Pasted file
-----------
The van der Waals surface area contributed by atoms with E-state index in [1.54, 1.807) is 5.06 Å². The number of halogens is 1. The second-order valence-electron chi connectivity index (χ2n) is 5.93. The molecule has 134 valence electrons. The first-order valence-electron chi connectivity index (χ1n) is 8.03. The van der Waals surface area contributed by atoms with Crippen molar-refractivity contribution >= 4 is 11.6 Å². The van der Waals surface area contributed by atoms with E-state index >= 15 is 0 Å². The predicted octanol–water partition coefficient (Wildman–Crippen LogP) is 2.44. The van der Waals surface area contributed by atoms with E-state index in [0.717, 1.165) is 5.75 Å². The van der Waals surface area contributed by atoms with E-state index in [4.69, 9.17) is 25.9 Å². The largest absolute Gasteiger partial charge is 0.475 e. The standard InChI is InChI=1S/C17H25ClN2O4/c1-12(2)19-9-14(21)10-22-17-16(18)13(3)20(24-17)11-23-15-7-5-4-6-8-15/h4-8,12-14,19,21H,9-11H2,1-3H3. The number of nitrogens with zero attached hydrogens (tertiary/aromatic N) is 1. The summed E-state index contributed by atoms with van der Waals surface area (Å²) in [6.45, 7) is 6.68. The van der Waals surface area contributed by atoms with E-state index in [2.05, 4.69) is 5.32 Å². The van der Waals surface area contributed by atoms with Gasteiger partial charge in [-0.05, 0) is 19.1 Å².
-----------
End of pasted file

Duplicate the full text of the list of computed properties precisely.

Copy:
The van der Waals surface area contributed by atoms with E-state index in [1.54, 1.807) is 5.06 Å². The number of halogens is 1. The second-order valence-electron chi connectivity index (χ2n) is 5.93. The molecule has 134 valence electrons. The first-order valence-electron chi connectivity index (χ1n) is 8.03. The van der Waals surface area contributed by atoms with Crippen molar-refractivity contribution >= 4 is 11.6 Å². The van der Waals surface area contributed by atoms with E-state index >= 15 is 0 Å². The predicted octanol–water partition coefficient (Wildman–Crippen LogP) is 2.44. The van der Waals surface area contributed by atoms with E-state index in [0.717, 1.165) is 5.75 Å². The van der Waals surface area contributed by atoms with E-state index in [4.69, 9.17) is 25.9 Å². The largest absolute Gasteiger partial charge is 0.475 e. The standard InChI is InChI=1S/C17H25ClN2O4/c1-12(2)19-9-14(21)10-22-17-16(18)13(3)20(24-17)11-23-15-7-5-4-6-8-15/h4-8,12-14,19,21H,9-11H2,1-3H3. The number of nitrogens with zero attached hydrogens (tertiary/aromatic N) is 1. The summed E-state index contributed by atoms with van der Waals surface area (Å²) in [6.45, 7) is 6.68. The van der Waals surface area contributed by atoms with E-state index in [2.05, 4.69) is 5.32 Å². The van der Waals surface area contributed by atoms with Gasteiger partial charge in [-0.05, 0) is 19.1 Å².